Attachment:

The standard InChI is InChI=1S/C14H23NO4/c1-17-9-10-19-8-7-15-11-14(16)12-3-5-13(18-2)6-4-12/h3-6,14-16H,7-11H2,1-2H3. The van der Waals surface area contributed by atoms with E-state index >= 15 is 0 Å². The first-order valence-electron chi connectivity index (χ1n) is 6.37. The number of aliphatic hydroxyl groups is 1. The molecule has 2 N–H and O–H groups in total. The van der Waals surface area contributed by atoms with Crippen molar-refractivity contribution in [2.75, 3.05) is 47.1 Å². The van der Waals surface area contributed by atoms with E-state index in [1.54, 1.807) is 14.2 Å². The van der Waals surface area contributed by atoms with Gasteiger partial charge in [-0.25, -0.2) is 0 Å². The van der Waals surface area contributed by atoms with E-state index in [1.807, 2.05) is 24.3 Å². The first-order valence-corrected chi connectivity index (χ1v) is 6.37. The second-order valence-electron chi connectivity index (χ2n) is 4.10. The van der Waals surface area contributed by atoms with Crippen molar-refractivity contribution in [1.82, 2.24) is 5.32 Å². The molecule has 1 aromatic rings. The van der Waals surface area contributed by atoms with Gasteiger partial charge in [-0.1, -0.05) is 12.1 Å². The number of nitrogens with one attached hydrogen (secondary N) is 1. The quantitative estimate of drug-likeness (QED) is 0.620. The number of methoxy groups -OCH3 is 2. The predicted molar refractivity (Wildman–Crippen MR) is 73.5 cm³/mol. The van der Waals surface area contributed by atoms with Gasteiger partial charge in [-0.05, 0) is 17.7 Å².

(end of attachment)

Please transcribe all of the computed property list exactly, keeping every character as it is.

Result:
The standard InChI is InChI=1S/C14H23NO4/c1-17-9-10-19-8-7-15-11-14(16)12-3-5-13(18-2)6-4-12/h3-6,14-16H,7-11H2,1-2H3. The van der Waals surface area contributed by atoms with E-state index >= 15 is 0 Å². The first-order valence-electron chi connectivity index (χ1n) is 6.37. The number of aliphatic hydroxyl groups is 1. The molecule has 2 N–H and O–H groups in total. The van der Waals surface area contributed by atoms with Crippen molar-refractivity contribution in [2.75, 3.05) is 47.1 Å². The van der Waals surface area contributed by atoms with E-state index in [1.54, 1.807) is 14.2 Å². The van der Waals surface area contributed by atoms with Gasteiger partial charge in [-0.25, -0.2) is 0 Å². The van der Waals surface area contributed by atoms with E-state index in [1.807, 2.05) is 24.3 Å². The first-order valence-corrected chi connectivity index (χ1v) is 6.37. The second-order valence-electron chi connectivity index (χ2n) is 4.10. The van der Waals surface area contributed by atoms with Crippen molar-refractivity contribution in [1.82, 2.24) is 5.32 Å². The molecule has 1 aromatic rings. The van der Waals surface area contributed by atoms with Gasteiger partial charge in [-0.1, -0.05) is 12.1 Å². The number of nitrogens with one attached hydrogen (secondary N) is 1. The quantitative estimate of drug-likeness (QED) is 0.620. The number of methoxy groups -OCH3 is 2. The predicted molar refractivity (Wildman–Crippen MR) is 73.5 cm³/mol. The van der Waals surface area contributed by atoms with Gasteiger partial charge in [-0.05, 0) is 17.7 Å².